Partitions

It’s harder to read code than to write it. –Joel Spolsky

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We often need to group or select items in an array based on some criterion – perhaps stretches of items that are equal, or perhaps we have a boolean mask indicating which stretches of elements should be joined up.

Other resources:

Note

This is a feature that different APL dialects treat differently. Dyalog’s ⎕ML setting allows a degree of conformity if you need it: if ⎕ML≥3, the symbol means the same as . We’ll use the default Dyalog approach throughout.

Partition

The glyph Partition, , selects groups elements based on a vector where new selections are started where the corresponding element is larger than its predecessor. In its simplest form it’s like Compress, but enclosing elements corresponding to stretches of 1s. Compare:

1 1 0 1 0 0 0 0 1 1 0 1⊆⍳12 ⍝ Partition
1 1 0 1 0 0 0 0 1 1 0 1/12 ⍝ Compress
┌───┬─┬────┬──┐ │1 2│4│9 10│12│ └───┴─┴────┴──┘
1 2 4 9 10 12

This can be supremely handy: apply some predicate to an array to give a boolean vector. Use enclose to get the matching elements, grouped. As we noted above, the left argument array doesn’t have to be Boolean, just integer. That gives us a bit more flexibility in our mapping.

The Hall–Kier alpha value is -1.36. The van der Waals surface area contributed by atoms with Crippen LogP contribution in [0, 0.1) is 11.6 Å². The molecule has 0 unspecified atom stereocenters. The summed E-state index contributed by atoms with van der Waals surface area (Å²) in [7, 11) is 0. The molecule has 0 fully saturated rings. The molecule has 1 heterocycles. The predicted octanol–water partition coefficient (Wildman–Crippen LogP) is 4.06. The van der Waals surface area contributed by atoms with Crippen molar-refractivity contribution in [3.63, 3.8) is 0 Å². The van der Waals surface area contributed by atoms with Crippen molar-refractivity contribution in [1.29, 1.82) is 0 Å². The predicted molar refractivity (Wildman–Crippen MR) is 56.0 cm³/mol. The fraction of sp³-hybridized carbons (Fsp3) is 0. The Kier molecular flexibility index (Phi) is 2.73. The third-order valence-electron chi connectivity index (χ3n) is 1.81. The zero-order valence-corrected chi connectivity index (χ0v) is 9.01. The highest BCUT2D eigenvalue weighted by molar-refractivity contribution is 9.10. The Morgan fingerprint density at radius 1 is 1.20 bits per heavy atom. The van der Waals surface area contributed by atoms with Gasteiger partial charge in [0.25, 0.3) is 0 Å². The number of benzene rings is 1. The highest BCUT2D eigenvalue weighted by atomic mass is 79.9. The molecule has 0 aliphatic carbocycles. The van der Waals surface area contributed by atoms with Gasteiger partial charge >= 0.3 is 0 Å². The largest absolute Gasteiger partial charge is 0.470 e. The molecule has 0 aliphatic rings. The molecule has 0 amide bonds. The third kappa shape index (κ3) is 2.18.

Partitioned enclose A⊂B

Partitioned enclose, A⊂B, groups items based on a Boolean mask where enclosures start on 1. For example:

1 0 1 0 1 0 1 0 1 0⊂⍳10
┌───┬───┬───┬───┬────┐ │1 2│3 4│5 6│7 8│9 10│ └───┴───┴───┴───┴────┘

We can use this to group stretches of elements which are equal:

{1,2/} 1 1 1 1 1 2 2 1 4 4 4 4 1 1 2 2
┌─────────┬───┬─┬───────┬───┬───┐ │1 1 1 1 1│2 2│1│4 4 4 4│1 1│2 2│ └─────────┴───┴─┴───────┴───┴───┘

We can apply the same technique to group based on sign:

{1,2/×} 0 0 1 2 3 0 ¯1 ¯7 ¯8 0 0 1 2 3
┌───┬─────┬─┬────────┬───┬─────┐ │0 0│1 2 3│0│¯1 ¯7 ¯8│0 0│1 2 3│ └───┴─────┴─┴────────┴───┴─────┘

In the above two examples we generate the mask by a windowed reduction of size 2:

{2/×} 0 0 1 2 3 0 ¯1 ¯7 ¯8 0 0 1 2 3
0 1 0 0 1 1 0 0 1 0 1 0 0

but we also need to prepend a 1, as we want the first partition to start at the beginning.

Note that the left argument doesn’t have to be the same length as the right. If it’s shorter, it will be padded with zeros, allowing us a convenient way to chop a vector into a head and tail:

1 1⊂⍳10
┌─┬──────────────────┐ │1│2 3 4 5 6 7 8 9 10│ └─┴──────────────────┘

Non-boolean left

From v18 of Dyalog, the left argument is no longer restricted to a Boolean array, which allows us to generate empty partitions:

1 0 0 2 0 0 3 0 1  20
┌─────┬┬─────┬┬┬───┬──────────────────────────────────┐ │1 2 3││4 5 6│││7 8│9 10 11 12 13 14 15 16 17 18 19 20│ └─────┴┴─────┴┴┴───┴──────────────────────────────────┘

We can think of each number as specifying how many partitions beyond its neighbor to the left it is. So 0 means same partition, 1 means new partition, 2 means “skip one”, 3 means “skip two” etc.